Alexander inherited a strong, well-organized army from his father. The separate units, Macedonian and Greek, had been welded into a disciplined fighting machine, consisting of a large infantry force of some 30,000 men and smaller groups of cavalry. The phalanx, a narrow, deep formation of men protected by shields and armed with long spears, was the center of the line, with mobile units on the flanks. The phalanx would smash the enemy's line, and cavalry or light infantry would penetrate behind the enemy. These tactics were to be used many times after Alexander crossed the Hellespont (Dardanelles) in the spring of 334, when he began the war against Persia originally planned by Philip.

Mediterranean Conquests, 334–331 B.C.

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Alexander's forces met a Persian army under Memnon of Rhodes at the Granicus River on the western tip of Asia Minor and routed it in a single day. The Macedonians lost few men, while the enemy suffered heavy losses. Thousands of Greek mercenaries fighting for Persia were cut down without mercy. The western Persian headquarters at Sardis was taken. Also, the Greek cities on the Aegean coast were freed, neutralizing the Persian fleet, which needed them as bases in order to maintain control of the Aegean. An inland campaign, in which Alexander seized Gordium and other Persian strongholds, completed the conquest of Asia Minor.

Macedonian governors and garrisons of soldiers were left to hold the conquered areas, while Alexander moved south toward the Phoenician coast. He defeated the forces of the Persian king Darius III at Issus in 333 B.C., and some of the Persian royal treasure, badly needed by Alexander, fell into his hands. Darius' offer to divide the empire with Alexander was refused. After a seven-month siege the Macedonians took Tyre, in southern Phoenicia, and after a two-month siege Gaza, in southern Palestine, gaining control of the coast.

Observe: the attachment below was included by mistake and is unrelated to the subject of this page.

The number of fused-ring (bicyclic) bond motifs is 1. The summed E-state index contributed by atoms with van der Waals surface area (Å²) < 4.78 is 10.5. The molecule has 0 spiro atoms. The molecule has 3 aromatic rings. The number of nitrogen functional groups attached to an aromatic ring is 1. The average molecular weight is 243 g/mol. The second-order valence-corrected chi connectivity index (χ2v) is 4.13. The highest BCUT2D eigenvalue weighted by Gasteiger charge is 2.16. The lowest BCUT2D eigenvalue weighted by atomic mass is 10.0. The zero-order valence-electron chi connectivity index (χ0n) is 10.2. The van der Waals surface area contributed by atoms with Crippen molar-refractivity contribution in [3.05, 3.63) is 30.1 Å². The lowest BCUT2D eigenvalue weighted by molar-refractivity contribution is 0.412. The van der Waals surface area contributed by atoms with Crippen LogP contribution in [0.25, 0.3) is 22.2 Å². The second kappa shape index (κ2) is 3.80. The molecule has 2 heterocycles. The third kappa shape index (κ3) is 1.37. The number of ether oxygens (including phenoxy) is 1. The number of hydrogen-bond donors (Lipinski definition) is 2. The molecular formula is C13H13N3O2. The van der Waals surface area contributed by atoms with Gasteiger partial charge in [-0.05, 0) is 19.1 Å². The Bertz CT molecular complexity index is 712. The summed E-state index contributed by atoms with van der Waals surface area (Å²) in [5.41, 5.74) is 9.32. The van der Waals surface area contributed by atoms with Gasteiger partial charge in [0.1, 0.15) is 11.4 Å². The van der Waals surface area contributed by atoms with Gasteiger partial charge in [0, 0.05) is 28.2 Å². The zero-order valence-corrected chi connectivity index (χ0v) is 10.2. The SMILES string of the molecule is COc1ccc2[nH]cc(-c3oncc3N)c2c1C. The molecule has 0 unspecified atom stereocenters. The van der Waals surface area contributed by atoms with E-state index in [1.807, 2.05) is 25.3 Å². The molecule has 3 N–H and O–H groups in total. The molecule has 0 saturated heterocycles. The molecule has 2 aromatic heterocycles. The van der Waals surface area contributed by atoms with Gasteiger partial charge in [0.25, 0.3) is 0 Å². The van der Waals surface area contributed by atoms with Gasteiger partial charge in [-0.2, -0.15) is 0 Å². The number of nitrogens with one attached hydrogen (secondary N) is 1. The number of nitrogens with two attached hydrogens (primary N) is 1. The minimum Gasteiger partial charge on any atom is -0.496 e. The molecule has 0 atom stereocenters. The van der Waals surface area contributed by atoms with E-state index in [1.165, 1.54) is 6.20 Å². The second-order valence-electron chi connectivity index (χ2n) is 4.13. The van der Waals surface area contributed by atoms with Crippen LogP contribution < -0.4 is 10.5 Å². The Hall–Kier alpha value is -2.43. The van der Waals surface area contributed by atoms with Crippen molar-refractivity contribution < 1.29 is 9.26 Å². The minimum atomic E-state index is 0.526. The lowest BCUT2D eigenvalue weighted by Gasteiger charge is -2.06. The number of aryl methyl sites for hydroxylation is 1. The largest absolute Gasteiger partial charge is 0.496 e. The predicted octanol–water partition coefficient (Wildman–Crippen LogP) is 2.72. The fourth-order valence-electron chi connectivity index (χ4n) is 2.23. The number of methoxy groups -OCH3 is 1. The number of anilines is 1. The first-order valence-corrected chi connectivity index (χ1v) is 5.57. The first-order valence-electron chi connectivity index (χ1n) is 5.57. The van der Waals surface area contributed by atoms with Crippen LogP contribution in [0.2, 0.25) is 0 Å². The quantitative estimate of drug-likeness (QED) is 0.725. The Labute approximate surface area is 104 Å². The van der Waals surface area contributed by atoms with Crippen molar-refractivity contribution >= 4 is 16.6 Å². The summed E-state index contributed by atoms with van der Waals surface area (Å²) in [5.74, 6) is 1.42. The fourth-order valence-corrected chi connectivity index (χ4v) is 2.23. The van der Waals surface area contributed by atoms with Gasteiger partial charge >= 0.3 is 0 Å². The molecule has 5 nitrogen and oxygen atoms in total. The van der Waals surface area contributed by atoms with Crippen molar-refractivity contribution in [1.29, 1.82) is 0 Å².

Alexander moved on to Egypt, where he spent the winter of 332–31. The Egyptians accepted him as a deliverer from the Persians. Assuming the title of pharaoh, Alexander made sacrifices to the Egyptian gods and declared himself son of the god Ammon. (All pharaohs were supposed to be half divine.) He ordered the building of a new seaport city, to be called Alexandria (as were many other towns founded by him).

Conquest of Persia, 331–330 B.C.

From Egypt Alexander marched north to Damascus and crossed Mesopotamia on his way through the heart of the Persian Empire. Darius, after his defeat at Issus, had escaped to Babylon, where he assembled a great new force. Moving north to Arbela (Erbil), he took his stand on the nearby plains of Gaugamela. Alexander routed the enemy forces, but the Persian ruler once again escaped. Claiming that Darius had abdicated, Alexander declared himself Great King of the Persian Empire.